If there is one thing I miss about cycling in New England, it is the abundance of unpaved roads. Dirt, gravel, flat, hilly, wide, narrow, technical, tame - you name it and it's there if you know where to look. It took me a couple of years to get comfortable cycling on unpaved terrain, as well as some time to develop a decent mental database of nearby routes. But once I did, riding on unpaved back roads became second nature. I enjoyed them tremendously and took their availability for granted.
When I first began considering a move to Northern Ireland, I was warned about the lack of unpaved roads - both here and in the Republic. "Decades ago, sure - practically the whole thing was dirt roads. But it's as if, in their enthusiasm to modernise, Ireland went overboard and just paved over everything at some point. Even the teeniest backroads are tarmacked or poured over with concrete."
At first glance, I found this to be true in the Roe Valley area where I now live. There are stretches here and there: dirt roads and forest trails up the mountain, a gravel path along the Seawall, some grassy right of way tracks through farms. But overall paved roads and paths seemed the norm, and locals confirmed this.
But as I grew bolder and began planning my own routes along roads I did not know except on the map, something unexpected happened - I began to "discover" unpaved roads. My first major discovery was of a network of gravel roads near the border, to the west, as I progressed along a 100 mile ride I'd mapped out myself. As I followed my route, the road I was on changed from the chipsealy surface it usually is in these parts, to plain gravel, sprinkled loosely over hard packed dirt. On the map, this stretch had not been marked any differently than the paved roads nearby, yet in practice it was not the same category of road at all. The narrow gravel roads went on for some miles, and I could see them continue in the opposite direction from where I was headed. Unfortunately, my GPS commanded a turn toward a larger road that brought me back onto tarmac, and I was too short on time to go off on an exploratory tangent.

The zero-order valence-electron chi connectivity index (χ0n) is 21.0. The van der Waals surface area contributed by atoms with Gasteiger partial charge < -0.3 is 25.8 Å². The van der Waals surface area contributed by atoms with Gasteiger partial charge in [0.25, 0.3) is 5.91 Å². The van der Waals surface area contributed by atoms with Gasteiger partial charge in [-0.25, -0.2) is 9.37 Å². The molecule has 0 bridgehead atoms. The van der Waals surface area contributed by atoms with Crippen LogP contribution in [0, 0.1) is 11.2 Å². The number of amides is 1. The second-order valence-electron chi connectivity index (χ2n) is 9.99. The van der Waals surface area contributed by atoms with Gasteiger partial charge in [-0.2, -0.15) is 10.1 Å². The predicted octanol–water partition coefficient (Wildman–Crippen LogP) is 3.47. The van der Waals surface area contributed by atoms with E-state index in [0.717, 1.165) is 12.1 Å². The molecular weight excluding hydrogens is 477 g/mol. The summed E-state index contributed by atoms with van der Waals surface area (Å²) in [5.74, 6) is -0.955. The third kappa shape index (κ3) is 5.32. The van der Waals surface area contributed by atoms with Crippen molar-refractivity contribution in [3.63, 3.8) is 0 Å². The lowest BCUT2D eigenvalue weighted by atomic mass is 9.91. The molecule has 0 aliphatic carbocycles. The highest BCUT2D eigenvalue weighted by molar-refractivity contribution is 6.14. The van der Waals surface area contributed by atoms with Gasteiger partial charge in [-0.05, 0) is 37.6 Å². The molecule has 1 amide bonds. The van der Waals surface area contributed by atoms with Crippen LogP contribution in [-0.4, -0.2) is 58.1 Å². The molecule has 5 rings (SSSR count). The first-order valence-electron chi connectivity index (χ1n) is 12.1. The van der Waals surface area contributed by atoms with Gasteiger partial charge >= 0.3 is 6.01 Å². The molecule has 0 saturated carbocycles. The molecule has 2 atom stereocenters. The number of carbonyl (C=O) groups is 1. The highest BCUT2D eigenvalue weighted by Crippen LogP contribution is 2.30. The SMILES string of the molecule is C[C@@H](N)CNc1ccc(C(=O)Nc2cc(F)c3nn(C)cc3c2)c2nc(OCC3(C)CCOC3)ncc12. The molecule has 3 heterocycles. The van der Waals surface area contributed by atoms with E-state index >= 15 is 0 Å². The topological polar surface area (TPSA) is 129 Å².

Later I made similarly accidental discoveries closer to home. Most recently I had routed a 50 mile ride over back roads I had not previously taken. One of these roads - again, marked completely normally on the map - quickly turned into a gravel lane with moss down the middle, featuring a daunting climb and a steep winding descent. It was a little challenging on my skinny tires, but overall fun. The friend who rode with me was a little shocked though, despite his wider tires. Many colourful curse words in relation to the gravel were used.
"Do you know," I said, "in the US there are rides where the entire route is gravel? It's very popular now."
"But surely not loose gravel like this what we just did! That's plain dangerous."
"Loose gravel" is such a funny expression. I imagined gravel, on the loose, running amock. "You think this was loose gravel? Let me tell you about the Kearsarge Klassic…"
Increasingly, I am starting to suspect that there are cool unpaved routes here if you know where to find them. They are neither promoted nor marked on maps. Even the local cyclists may not know them, simply because deliberately riding on unpaved terrain is not part of the culture here (unless it's technical mountain bike trails, and even that's not all that popular). But dirt and gravel lanes exist, and little by little I am stumbling upon them. Perhaps over time a database of routes could be made and shared among likeminded enthusiasts. After all - if there isn't a map, why not make your own? My optimistic search for the unpaved continues.